SPANISH FLAG ON LAKE MICHIGAN WATERS.

One event of interest during the Revolutionary war was the capture of the English fort at St. Joseph.

While the American colonies were struggling for their independence, Spain made an attack in the rear, from the lower Mississippi Valley, which it then controlled.

A military expedition was sent from St. Louis across the States of Illinois and Indiana to St. Joseph, Mich., a small post then held by British soldiers.

The post quickly capitulated, and the flag of Castile waved unquestioned for a few days in the wilds of Michigan.

By that act the prairies of Illinois became Spanish possessions, and the command of Lake Michigan fell from British hands to the mercies of the Dons.

This interesting event occurred early in the year 1781.

It had by that time become apparent to the powers of Europe that the American colonies would achieve their independence, and the very important question arose what territory should be transferred to the new' nation born on the wild western continent.

France was still smarting under the loss of Canada, and of the Great Lakes eighteen years earlier.

Spain was yet an aggressive explorer, and both nations indulged hopes of territorial gain when the terms of the American treaty would be arranged.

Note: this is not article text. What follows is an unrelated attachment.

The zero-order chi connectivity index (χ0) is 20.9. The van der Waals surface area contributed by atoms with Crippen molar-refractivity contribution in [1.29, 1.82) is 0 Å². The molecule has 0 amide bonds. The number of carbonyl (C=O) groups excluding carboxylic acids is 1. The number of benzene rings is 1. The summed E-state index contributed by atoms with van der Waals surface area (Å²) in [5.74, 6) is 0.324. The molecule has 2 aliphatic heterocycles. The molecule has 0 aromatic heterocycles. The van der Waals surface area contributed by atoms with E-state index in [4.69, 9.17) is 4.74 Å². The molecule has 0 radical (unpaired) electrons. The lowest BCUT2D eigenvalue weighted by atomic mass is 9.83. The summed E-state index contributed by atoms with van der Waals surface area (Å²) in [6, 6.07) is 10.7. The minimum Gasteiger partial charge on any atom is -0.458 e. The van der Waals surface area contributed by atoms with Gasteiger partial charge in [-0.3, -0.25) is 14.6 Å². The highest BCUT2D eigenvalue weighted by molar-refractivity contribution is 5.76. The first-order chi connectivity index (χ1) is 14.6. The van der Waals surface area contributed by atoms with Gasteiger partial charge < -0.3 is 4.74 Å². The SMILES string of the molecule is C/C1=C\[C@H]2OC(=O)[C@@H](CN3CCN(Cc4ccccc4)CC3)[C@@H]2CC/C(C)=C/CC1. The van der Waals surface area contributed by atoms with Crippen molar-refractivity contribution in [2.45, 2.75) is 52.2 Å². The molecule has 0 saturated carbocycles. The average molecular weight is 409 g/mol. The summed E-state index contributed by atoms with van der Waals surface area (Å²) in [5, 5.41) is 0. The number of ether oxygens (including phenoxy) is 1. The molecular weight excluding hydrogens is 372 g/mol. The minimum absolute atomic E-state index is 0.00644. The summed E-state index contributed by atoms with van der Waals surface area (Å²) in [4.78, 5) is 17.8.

It was, doubtless, with this aim in view that the little Spanish post at the confluence of the Mississippi and Missouri rivers received instructions from the King of Spain to acquire some color of title to the fertile lands and the great inland waters lying west of the Alleghany Mountains.

These instructions must have been urgent, for they were carried out in the dead of winter and in the face of great difficulties.

The expedition, which left St. Louis January 2, 1781, consisted of sixty-five militia and sixty Indians.

Of the militia thirty were Spaniards and thirty-five were probably French traders, whose sympathies and interests were then with Spain rather than with England.

The Indians, according to Spanish authorities, were of the nations "Otaguis, Sotu and Putuami."

In the last named may be easily recognized the Pottawatomies, whose children it was, perhaps, who massacred the American soldiers and settlers at Fort Dearborn thirty-one years later.

Don Eugenio Purre had charge of the expedition.

Don Carlos Tayon was second in command, and with them was Don Luis Chevalier, I "a man well versed in the language of the Indians."

This Chevalier was, doubtless, the Louis Chevelier, a French trader who narrowly escaped death when the savages, during Pontiac's war in 1763, captured the English post at St. Joseph and massacred eleven of its fourteen occupants.

He was versed not only in the language of the Indians, but in their weaknesses, and was a master of diplomacy in negotiations with the unlettered tribes.

His services were especially valuable, for the incursion to the lake country was to be made through the hunting grounds of Indians friendly to the English.

Their neutrality must be purchased, for upon that neutrality hinged the success of the expedition.

An inkling of the lavish hand with which this nonintervention was to be purchased is presented in the Spanish official account of the journey.

Each of the militiamen was obliged to carry provisions for his own subsistence, and various merchandises which were necessary to content, in case of need, the barbarous nations through whom they were obliged to cross.